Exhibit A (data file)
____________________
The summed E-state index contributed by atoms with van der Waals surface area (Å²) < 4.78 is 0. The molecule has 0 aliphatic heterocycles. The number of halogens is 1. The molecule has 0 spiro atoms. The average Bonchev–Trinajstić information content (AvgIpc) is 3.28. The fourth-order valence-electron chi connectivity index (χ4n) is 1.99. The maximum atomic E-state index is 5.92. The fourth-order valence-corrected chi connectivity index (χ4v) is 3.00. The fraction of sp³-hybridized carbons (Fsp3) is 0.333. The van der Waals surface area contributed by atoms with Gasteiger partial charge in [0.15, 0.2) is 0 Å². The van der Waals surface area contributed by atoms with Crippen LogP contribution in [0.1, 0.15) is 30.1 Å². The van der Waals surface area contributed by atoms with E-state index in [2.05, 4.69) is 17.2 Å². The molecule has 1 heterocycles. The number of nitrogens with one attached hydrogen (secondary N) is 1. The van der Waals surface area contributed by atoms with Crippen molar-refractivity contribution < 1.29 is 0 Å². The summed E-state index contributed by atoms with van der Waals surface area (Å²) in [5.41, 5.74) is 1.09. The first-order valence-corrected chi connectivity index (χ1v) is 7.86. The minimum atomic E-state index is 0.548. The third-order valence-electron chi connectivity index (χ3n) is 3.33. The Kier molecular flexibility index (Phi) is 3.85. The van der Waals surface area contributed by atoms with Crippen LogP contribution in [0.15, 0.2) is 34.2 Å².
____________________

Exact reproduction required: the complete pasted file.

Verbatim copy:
The summed E-state index contributed by atoms with van der Waals surface area (Å²) < 4.78 is 0. The molecule has 0 aliphatic heterocycles. The number of halogens is 1. The molecule has 0 spiro atoms. The average Bonchev–Trinajstić information content (AvgIpc) is 3.28. The fourth-order valence-electron chi connectivity index (χ4n) is 1.99. The maximum atomic E-state index is 5.92. The fourth-order valence-corrected chi connectivity index (χ4v) is 3.00. The fraction of sp³-hybridized carbons (Fsp3) is 0.333. The van der Waals surface area contributed by atoms with Gasteiger partial charge in [0.15, 0.2) is 0 Å². The van der Waals surface area contributed by atoms with Crippen LogP contribution in [0.1, 0.15) is 30.1 Å². The van der Waals surface area contributed by atoms with E-state index in [2.05, 4.69) is 17.2 Å². The molecule has 1 heterocycles. The number of nitrogens with one attached hydrogen (secondary N) is 1. The van der Waals surface area contributed by atoms with Crippen molar-refractivity contribution < 1.29 is 0 Å². The summed E-state index contributed by atoms with van der Waals surface area (Å²) in [5.41, 5.74) is 1.09. The first-order valence-corrected chi connectivity index (χ1v) is 7.86. The minimum atomic E-state index is 0.548. The third-order valence-electron chi connectivity index (χ3n) is 3.33. The Kier molecular flexibility index (Phi) is 3.85. The van der Waals surface area contributed by atoms with Crippen LogP contribution in [0.15, 0.2) is 34.2 Å².